Tin prices have dropped by 11 per cent in less than a month on weak demand combined with the failure of export restrictions imposed by Indonesia, the world's biggest producer.
Tin prices fell from a six-month high early last month as tin stock levels increased on the London Metals Exchange.
"You've got increasing stock levels, with the global balance of demand weak due to a slowdown in China, but also weak demand in Europe and Japan," said Ross Strachan, a commodities analyst at Capital Economics in London.
While metals such as aluminium were boosted throughout February by optimism on manufacturing data out of China, this bump did not materialise for tin after the effort by Indonesia to restrict supply failed.
Concerned about falling prices of industrial metals, the government had sought to limit the amount of tin leaving the country, as higher-cost manufacturers had become unprofitable.
At the same time, Indonesia wanted to encourage the domestic downstream industry by keeping more product in the country. These efforts broke down as the bigger, more cost-efficient producers continued to honour their export contracts. Without these supporting measures, tin prices headed south.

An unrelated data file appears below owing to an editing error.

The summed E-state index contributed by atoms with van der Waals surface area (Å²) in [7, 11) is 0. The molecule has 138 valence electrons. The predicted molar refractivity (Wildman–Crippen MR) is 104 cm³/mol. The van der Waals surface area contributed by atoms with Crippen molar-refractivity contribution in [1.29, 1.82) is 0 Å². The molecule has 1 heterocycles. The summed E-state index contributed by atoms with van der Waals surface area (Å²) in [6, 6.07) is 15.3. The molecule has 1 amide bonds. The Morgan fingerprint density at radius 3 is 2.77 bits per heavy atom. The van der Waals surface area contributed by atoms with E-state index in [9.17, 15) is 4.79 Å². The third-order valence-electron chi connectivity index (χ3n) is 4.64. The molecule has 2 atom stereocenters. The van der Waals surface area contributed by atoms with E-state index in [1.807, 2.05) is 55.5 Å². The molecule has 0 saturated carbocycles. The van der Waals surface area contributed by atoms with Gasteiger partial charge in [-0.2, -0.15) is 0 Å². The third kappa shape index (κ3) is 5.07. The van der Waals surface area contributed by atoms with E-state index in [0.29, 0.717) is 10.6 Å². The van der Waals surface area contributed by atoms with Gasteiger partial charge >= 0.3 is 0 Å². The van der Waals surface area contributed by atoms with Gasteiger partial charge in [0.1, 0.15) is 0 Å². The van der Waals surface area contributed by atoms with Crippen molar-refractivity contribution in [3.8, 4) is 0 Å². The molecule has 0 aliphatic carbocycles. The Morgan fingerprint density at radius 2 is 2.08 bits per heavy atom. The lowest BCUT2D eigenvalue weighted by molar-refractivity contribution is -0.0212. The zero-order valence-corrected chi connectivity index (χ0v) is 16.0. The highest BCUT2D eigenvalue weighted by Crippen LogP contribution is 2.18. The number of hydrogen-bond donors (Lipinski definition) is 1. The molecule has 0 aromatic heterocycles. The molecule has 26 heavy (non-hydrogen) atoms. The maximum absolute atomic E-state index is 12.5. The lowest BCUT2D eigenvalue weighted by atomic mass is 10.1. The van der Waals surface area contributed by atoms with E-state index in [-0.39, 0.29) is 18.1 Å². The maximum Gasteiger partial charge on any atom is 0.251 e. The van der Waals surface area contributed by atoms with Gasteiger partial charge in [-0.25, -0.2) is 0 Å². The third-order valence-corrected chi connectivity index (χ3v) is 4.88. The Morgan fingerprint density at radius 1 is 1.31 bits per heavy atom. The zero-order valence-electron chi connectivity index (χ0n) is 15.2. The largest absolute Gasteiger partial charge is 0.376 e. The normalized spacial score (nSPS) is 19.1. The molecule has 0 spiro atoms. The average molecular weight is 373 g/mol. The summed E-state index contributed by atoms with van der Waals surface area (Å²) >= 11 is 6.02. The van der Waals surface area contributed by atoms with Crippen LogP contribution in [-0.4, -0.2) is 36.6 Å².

"To some extent, what we are seeing in the last two to three months is tin catching up with the relatively weak performance [of metals] that had been occurring," said Mr Strachan.
With Europe and Japan heading into recession, tin and other industrial metals are likely to suffer from reduced demand for the time being. In the longer term, tin could recover from its slump, as supply fundamentals would support higher prices if the global economy recovers.
"At various points over the last couple of years, there were quite big concerns whether there is enough supply to meet demand, because of limited amount of additional potential supply," said Mr Strachan.
Indonesia's push to develop its downstream industry could help intensify a future supply impasse.